The SunFire node has approximately eight times the processing power (8 Opteron cores rather than 1), but given their near-entropy compression claims, they are likely using heavier-weight compression schemes rather than the light-weight schemes of Zukowski et. al., which removes that factor of 8 more processing power with a factor of 10 slower decompression performance. So we’re still talking around 5 cycles per tuple for analysis.

The bottom line is that if you want to do advanced analysis (e.g. using MapReduce), the eBay architecture is hopelessly unbalanced. There’s simply not enough CPU power to keep up with the disks. You need more “nodes”, like the Yahoo architecture.

So which scales better? Is using the number of nodes a better proxy than size of data? Hadoop can “scale” to 3800 nodes. So far, all we know is that Greenplum can “scale” to 96 nodes. Can it handle more nodes? I have an opinion on this, but I’m going to save it for my HadoopDB post.

(I know, I know, I’ve been talking about by upcoming HadoopDB post for a while. It’s coming. I promise!)

Friday, June 12, 2009

SenSage crosses a line

OK, I need to vent.

Sensage is another column-store product that I've known about for a long time. Mike Stonebraker even cited them in the original C-Store paper. But their marketing department really crossed a line in my opinion. Yesterday, a blog post under the CEO's name (I doubt the CEO actually wrote this post for reasons that will be obvious in a second) appeared that attacked MapReduce in a similar, but less inflammatory way than DeWitt and Stonebraker's famous blog post written a year and a half ago in January 2008. The basic premise of both posts:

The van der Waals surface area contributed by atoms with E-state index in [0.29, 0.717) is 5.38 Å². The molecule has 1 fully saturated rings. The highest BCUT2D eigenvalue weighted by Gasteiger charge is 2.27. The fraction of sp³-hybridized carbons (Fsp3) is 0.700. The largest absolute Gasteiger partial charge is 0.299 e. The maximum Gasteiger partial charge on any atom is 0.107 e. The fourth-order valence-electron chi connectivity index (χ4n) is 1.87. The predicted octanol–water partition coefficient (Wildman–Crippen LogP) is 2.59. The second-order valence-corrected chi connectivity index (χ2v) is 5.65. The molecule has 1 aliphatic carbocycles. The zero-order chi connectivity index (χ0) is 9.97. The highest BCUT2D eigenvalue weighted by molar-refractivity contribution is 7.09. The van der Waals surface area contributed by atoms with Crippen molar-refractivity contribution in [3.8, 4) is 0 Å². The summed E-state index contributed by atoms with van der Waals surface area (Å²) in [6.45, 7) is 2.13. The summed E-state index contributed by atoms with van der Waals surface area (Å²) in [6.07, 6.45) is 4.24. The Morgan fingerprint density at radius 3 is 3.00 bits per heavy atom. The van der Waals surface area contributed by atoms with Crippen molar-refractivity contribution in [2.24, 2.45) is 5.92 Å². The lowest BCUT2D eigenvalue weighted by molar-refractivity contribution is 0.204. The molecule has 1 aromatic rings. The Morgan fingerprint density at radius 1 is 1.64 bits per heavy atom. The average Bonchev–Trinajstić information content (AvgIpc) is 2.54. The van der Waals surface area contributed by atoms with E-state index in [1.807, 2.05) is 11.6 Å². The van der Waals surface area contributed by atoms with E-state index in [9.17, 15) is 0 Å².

1. MapReduce is not new
  2. Everything you can do in MapReduce you can do with group-by and aggregate UDFs
The overlap of the argument already bothered me a little. But then I saw the text circled above:

"[...] map is like the group-by clause of an aggregate query. Reduce is analogous to the aggregate function (e.g., average or sum) that is computed over all the rows with the same group-by attribute. "

It seems like an unusual writing style to say that Map is "like" group-by and Reduce is "analogous" to aggregate. Either they're both "like" or both "analogous". But then, here's a sentence in the original blog post by DeWitt and Stonebraker:

"[...] map is like the group-by clause of an aggregate query. Reduce is analogous to the aggregate function (e.g., average) that is computed over all the rows with the same group-by attribute."

This is WAY too similar in my opinion.

Come on SenSage. Have an original opinion. And don't copy year-and-a-half old text that most of us have already read.

Stonebraker cited you in the C-Store paper. You could at least cite him and DeWitt in return when you are basically rehashing their ideas.

Wednesday, June 10, 2009

SIGMOD 2009: Get There Early and Leave Late

SIGMOD 2009 (a top tier DBMS research conference) is being held in Providence, RI, at the end of this month (the week of June 29th). Column-stores seem to be taking off as a mainstream research topic, as I've counted at least 5 talks at SIGMOD on column-stores (including an entire session!). Make sure you get to SIGMOD by (at least) Tuesday morning though, as "Query Processing Techniques for Solid State Drives", by Dimitris Tsirogiannis, Stavros Harizopoulos, Mehul Shah, Janet Wiener, and Goetz Graefe, is being presented in the first research session slot on Tuesday (research session 2). It doesn't look like it from the title, but trust me, it's a column-store paper. The controversial Vertica / parallel DBMS vs Hadoop benchmark paper is being presented in research session 5 (Sam Madden, an excellent speaker, is presenting the paper), and the aforementioned column-store session (with 3 column-store papers) is in research session 8 at the end of the day Tuesday.

But if you get there early don't leave early! I will be giving a 30-minute talk on column-stores in the awards session at the very end of the conference (I don't believe the talks in this session have been officially announced yet, but I'm indeed giving one of the talks) which goes until 5:30PM on Thursday, July 2nd.

Tuesday, June 9, 2009

CEO responds to my post on the Kickfire market